The World Bank has downgraded its forecast for Belarus’ economic growth. The ambiguity about the Belarusian-Russian integration negotiations is among the reasons, the bank representatives said at a press conference in Minsk.
According to the World Bank, the country’s conomic growth for 2020-2021 is projected to remain below 1 percent due to continued weaknesses in the terms of trade, limited space for demand stimulus measures, and longstanding structural bottlenecks. This projection is based on the assumptions of no immediate compensation for Russia’s tax maneuver and limited progress on structural reforms.
“The outlook is clouded by the lack of agreement on possible compensation for Russia’s new energy taxation system and uncertainties related to broader discussions on integration with Russia. Going forward, Russia’s tax maneuver is projected to subdue economic growth through both fiscal and export channels. First, the gradual phasing out of export duties will reduce revenues and call for additional fiscal tightening. Second, higher input prices for Belarusian oil refineries will negatively affect price competitiveness of their exports, and thus production in the petrochemical sector.” the document reads.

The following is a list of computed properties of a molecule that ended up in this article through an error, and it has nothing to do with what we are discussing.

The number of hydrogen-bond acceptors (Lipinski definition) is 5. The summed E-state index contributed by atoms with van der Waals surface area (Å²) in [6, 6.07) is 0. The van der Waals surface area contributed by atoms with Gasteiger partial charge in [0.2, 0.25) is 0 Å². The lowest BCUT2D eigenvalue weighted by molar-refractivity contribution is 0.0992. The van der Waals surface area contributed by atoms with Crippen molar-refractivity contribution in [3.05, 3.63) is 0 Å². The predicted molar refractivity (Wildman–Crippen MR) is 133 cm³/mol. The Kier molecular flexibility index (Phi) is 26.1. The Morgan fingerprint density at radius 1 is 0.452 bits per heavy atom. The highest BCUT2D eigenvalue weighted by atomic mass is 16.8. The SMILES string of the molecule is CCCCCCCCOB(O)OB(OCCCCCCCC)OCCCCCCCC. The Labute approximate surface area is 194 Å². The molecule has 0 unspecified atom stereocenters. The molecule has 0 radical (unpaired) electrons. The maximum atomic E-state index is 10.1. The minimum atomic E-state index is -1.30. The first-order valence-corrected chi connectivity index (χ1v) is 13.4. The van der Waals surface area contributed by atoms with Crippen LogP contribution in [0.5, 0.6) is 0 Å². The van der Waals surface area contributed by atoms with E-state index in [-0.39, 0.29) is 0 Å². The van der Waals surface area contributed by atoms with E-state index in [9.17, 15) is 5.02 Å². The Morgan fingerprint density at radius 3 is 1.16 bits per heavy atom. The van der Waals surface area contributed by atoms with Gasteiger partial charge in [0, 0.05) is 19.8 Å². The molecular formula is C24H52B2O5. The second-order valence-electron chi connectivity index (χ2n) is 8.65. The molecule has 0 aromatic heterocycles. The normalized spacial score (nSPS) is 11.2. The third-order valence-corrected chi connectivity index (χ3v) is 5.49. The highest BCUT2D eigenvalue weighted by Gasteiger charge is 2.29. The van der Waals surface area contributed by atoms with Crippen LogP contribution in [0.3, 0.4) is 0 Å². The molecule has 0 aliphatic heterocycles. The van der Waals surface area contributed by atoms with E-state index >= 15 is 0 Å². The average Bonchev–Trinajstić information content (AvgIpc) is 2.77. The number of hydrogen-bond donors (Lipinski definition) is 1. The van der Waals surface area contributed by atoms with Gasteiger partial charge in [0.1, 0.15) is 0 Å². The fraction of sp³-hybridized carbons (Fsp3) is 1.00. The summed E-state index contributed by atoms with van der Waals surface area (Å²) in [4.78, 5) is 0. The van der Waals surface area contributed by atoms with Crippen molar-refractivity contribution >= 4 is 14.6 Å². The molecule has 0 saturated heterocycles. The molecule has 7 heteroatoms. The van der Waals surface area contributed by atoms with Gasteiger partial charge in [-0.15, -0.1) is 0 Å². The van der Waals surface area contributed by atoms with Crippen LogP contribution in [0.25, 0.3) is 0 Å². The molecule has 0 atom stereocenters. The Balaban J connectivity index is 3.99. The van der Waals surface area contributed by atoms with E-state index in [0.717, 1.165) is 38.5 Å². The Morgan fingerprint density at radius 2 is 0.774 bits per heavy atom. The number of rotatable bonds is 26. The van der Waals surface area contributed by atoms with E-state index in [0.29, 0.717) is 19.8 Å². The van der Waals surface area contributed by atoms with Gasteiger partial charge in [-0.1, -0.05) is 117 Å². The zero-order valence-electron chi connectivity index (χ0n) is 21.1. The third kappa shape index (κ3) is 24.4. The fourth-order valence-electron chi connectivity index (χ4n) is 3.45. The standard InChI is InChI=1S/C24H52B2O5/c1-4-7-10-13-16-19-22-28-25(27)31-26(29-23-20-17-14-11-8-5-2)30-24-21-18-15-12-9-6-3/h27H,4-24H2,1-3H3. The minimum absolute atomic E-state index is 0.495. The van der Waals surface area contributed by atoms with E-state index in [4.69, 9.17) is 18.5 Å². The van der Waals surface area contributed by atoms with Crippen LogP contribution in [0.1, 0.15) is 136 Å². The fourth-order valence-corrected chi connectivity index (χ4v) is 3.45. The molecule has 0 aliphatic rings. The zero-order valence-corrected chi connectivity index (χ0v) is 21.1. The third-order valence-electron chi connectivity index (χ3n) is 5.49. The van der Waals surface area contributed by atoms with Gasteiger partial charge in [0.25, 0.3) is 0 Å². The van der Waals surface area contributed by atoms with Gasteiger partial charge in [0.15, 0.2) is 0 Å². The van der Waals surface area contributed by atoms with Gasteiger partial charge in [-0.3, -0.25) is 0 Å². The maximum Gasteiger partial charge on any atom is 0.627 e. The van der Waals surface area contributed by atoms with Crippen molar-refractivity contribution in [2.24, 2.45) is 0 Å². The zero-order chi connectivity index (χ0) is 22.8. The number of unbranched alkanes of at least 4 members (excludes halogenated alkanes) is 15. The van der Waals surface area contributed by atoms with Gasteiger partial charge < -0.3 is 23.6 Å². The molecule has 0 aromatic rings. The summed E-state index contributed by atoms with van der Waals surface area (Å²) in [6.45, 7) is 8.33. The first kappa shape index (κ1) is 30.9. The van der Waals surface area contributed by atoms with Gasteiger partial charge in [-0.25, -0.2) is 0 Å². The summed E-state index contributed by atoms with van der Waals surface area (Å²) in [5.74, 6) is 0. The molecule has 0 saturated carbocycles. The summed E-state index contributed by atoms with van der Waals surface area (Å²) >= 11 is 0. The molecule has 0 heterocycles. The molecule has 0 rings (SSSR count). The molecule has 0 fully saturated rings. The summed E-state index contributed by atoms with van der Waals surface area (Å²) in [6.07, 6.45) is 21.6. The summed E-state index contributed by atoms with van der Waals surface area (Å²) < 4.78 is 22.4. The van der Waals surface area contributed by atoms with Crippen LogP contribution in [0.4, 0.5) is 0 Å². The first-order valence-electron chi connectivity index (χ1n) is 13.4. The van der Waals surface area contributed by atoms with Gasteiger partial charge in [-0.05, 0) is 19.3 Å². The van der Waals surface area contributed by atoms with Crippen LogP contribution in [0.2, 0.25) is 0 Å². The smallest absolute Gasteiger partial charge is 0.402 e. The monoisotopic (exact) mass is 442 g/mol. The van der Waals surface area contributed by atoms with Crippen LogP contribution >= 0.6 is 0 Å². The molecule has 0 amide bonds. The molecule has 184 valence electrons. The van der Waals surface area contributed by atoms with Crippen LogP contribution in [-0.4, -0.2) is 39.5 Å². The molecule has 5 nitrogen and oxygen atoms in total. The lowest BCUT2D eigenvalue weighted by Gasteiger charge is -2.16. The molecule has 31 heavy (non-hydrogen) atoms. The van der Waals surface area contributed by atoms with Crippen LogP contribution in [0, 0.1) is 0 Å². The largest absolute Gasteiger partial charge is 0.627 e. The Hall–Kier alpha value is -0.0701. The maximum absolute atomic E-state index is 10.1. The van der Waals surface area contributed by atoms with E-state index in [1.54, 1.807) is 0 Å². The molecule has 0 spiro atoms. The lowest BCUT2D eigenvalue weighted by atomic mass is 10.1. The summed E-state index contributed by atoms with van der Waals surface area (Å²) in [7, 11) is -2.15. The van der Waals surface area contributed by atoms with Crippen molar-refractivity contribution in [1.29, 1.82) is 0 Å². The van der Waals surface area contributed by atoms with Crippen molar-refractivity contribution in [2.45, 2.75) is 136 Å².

The previous (more positive) outlook was based on the expectation that Moscow would compensate for at least 50% loss of Belarus from the tax maneuver, WB economist Kiryl Haiduk said. The update was made with account of the lack of such compensation, he added.
“We do not know whether Belarus will receive the aompensation. This is rather an assumption, not a forecast,” World Bank head Alex Kremer stressed.
Russia counts on completing the tax maneuver by 2025. It provided for a gradual zeroing of export duties on oil and an increase in the tax on the extraction of natural resources. The tax maneuver is not in the interests of the Belarusian budget, since it entails an increase in the price of oil for Belarus. This will result in the Belarusian refineries receiving raw materials at world prices and losing their advantages over competitors outside the Eurasian Economic Union. According to Belarusian Finance minister Maksim Yermalovich, Russia’s tax maneuver is likely to result in Belarus’ losing BYN 630 mln in 2019 and $8-12 bn by 2024 unless the problem is resolved through negotiations and compensations are awarded.